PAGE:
Restoring Kinship with Nature through Japanese Gardens-
New Biocultural Diversity Commons in Kanazawa City, Wed, Oct. 7th

In this lecture, Dr. Juan Pastor-Ivars discussed the spatial types of the Japanese traditional garden through three different but complementary spheres: philosophy, design, and ecology, giving examples located in Kanazawa City. He focused specifically on the gardens adjacent to Kanazawa city’s canals (canal water gardens) and those with natural sources of spring water (spring water gardens). These types of gardens show Kanazawa’s rich biocultural diversity; however, many are in danger as they have been abandoned due to the city’s aging population or are not well-maintained. Recently, there has been a movement to preserve, promote, and revitalize these unique gardens. Hundreds of people have now participated in expert seminars, special visits, and voluntary cleaning workshops to ensure these gardens do not disappear. Dr. Pastor-Ivars shared his research on these gardens and the movement to preserve them.

The Evolution of a Story: Time and Technology
in the History of the Japanese Tea Garden,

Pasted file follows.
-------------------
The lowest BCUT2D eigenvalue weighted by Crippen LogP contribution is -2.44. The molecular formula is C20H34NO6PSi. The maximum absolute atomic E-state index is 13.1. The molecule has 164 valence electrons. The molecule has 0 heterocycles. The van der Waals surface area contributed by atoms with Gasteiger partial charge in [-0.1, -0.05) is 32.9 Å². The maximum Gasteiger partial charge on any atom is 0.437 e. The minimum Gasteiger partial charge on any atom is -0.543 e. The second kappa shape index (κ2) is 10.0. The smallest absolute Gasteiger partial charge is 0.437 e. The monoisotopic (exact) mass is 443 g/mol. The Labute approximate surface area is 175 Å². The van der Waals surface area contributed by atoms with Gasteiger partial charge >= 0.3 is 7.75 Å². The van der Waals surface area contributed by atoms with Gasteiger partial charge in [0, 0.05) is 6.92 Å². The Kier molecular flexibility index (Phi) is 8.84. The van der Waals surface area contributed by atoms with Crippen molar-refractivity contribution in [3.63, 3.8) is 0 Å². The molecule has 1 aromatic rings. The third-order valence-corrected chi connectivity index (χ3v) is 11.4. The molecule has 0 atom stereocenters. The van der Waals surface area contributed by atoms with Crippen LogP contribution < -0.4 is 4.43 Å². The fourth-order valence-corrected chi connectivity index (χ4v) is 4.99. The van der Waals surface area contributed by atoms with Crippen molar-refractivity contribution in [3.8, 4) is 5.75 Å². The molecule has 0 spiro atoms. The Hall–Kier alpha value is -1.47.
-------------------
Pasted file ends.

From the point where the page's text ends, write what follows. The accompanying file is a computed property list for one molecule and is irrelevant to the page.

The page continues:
Thur Aug. 27

In the 1990s Professor Kendall Brown studied the tangled history of the Japanese Tea Garden (JTG) in San Francisco—the oldest public Japanese garden in North America. His research led to the article “Rashômon: The Multiple Histories of the Japanese Tea Garden at Golden Gate Park.” Decades later JTG Gardener, Steven Pitsenbarger, has continued this research. Steven has uncovered exciting pieces that add to this story using both traditional and new digital research methods. In this lecture, Professor Brown and Steven Pitsenbarger discussed the evolution of the JTG’s history as well as research methods applicable to any garden. They also shared their research using many historical photos and examined how understanding this garden’s history contributes to it’s operation today and, more broadly, how history contributes to sustaining gardens now.

Poetry and the Japanese Garden, Thur. July 23

In this lecture, Dr. Seiko Goto lectured on Japanese poetry and its relationship to Japanese gardens, comparing the relationship between poetry and English gardens. 

Stroll for Well-Being- Part I, Wed. June 17 

In this webinar, participants learned about the Morikami Museum & Japanese Garden’s “Stroll for Well-Being” program. This program, the oldest of its type among NAJGA members, is now in its 12th year and utilizes therapeutic walks in the garden to promote participant well-being. It is research based and highly effective. Speakers: Dr. Ruth McCaffrey, Dr. Patricia Liehr, Carolina Gaviria and Diane Garland. 

Stroll for Well-Being- Part II, Wed. June 24 

In this informational webinar on Morikami’s “Stroll for Well-Being” program, Wendy Lo, Curator of Education, discussed the program’s logistics, budget, and fundraising effort